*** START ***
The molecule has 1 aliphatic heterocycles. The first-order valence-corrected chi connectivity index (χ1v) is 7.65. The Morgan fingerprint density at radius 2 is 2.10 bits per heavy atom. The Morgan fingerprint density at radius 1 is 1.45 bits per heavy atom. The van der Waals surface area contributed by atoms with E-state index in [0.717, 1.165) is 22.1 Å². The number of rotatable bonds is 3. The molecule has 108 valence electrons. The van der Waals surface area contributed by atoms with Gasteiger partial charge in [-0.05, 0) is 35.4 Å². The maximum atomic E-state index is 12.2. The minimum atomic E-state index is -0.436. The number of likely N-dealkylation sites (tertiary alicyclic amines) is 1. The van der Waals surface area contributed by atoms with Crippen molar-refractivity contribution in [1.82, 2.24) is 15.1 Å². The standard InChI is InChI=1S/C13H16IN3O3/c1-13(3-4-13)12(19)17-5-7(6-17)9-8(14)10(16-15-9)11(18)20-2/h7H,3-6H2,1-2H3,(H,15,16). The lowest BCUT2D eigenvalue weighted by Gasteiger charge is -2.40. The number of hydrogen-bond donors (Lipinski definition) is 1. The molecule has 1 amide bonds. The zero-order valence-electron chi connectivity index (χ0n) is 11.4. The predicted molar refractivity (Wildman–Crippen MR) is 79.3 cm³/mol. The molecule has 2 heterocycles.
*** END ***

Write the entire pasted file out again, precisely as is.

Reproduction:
The molecule has 1 aliphatic heterocycles. The first-order valence-corrected chi connectivity index (χ1v) is 7.65. The Morgan fingerprint density at radius 2 is 2.10 bits per heavy atom. The Morgan fingerprint density at radius 1 is 1.45 bits per heavy atom. The van der Waals surface area contributed by atoms with E-state index in [0.717, 1.165) is 22.1 Å². The number of rotatable bonds is 3. The molecule has 108 valence electrons. The van der Waals surface area contributed by atoms with Gasteiger partial charge in [-0.05, 0) is 35.4 Å². The maximum atomic E-state index is 12.2. The minimum atomic E-state index is -0.436. The number of likely N-dealkylation sites (tertiary alicyclic amines) is 1. The van der Waals surface area contributed by atoms with Crippen molar-refractivity contribution in [1.82, 2.24) is 15.1 Å². The standard InChI is InChI=1S/C13H16IN3O3/c1-13(3-4-13)12(19)17-5-7(6-17)9-8(14)10(16-15-9)11(18)20-2/h7H,3-6H2,1-2H3,(H,15,16). The lowest BCUT2D eigenvalue weighted by Gasteiger charge is -2.40. The number of hydrogen-bond donors (Lipinski definition) is 1. The molecule has 1 amide bonds. The zero-order valence-electron chi connectivity index (χ0n) is 11.4. The predicted molar refractivity (Wildman–Crippen MR) is 79.3 cm³/mol. The molecule has 2 heterocycles.